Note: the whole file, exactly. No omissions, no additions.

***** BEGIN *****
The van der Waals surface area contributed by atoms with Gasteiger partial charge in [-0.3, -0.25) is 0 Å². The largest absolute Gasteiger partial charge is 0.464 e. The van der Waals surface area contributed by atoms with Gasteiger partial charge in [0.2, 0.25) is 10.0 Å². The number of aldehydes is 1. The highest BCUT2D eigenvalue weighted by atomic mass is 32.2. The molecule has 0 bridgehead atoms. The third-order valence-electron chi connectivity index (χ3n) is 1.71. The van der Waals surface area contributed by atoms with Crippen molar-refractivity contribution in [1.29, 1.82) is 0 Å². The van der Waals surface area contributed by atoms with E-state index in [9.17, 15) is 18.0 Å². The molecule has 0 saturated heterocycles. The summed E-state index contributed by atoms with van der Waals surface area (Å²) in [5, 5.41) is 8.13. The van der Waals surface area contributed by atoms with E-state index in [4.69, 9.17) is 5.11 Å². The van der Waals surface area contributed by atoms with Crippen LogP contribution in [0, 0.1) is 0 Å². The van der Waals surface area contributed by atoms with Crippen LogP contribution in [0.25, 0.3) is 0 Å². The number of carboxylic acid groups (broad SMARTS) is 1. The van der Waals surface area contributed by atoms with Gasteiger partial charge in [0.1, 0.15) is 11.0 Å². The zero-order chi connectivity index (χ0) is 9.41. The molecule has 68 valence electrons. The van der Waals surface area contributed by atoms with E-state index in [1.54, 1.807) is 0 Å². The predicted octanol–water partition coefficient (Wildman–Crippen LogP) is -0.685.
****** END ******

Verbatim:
The van der Waals surface area contributed by atoms with Gasteiger partial charge in [-0.3, -0.25) is 0 Å². The largest absolute Gasteiger partial charge is 0.464 e. The van der Waals surface area contributed by atoms with Gasteiger partial charge in [0.2, 0.25) is 10.0 Å². The number of aldehydes is 1. The highest BCUT2D eigenvalue weighted by atomic mass is 32.2. The molecule has 0 bridgehead atoms. The third-order valence-electron chi connectivity index (χ3n) is 1.71. The van der Waals surface area contributed by atoms with Crippen molar-refractivity contribution in [1.29, 1.82) is 0 Å². The van der Waals surface area contributed by atoms with E-state index in [9.17, 15) is 18.0 Å². The molecule has 0 saturated heterocycles. The summed E-state index contributed by atoms with van der Waals surface area (Å²) in [5, 5.41) is 8.13. The van der Waals surface area contributed by atoms with E-state index in [4.69, 9.17) is 5.11 Å². The van der Waals surface area contributed by atoms with Crippen LogP contribution in [0, 0.1) is 0 Å². The van der Waals surface area contributed by atoms with Crippen LogP contribution in [0.25, 0.3) is 0 Å². The number of carboxylic acid groups (broad SMARTS) is 1. The van der Waals surface area contributed by atoms with Gasteiger partial charge in [0.1, 0.15) is 11.0 Å². The zero-order chi connectivity index (χ0) is 9.41. The molecule has 68 valence electrons. The van der Waals surface area contributed by atoms with E-state index in [1.54, 1.807) is 0 Å². The predicted octanol–water partition coefficient (Wildman–Crippen LogP) is -0.685.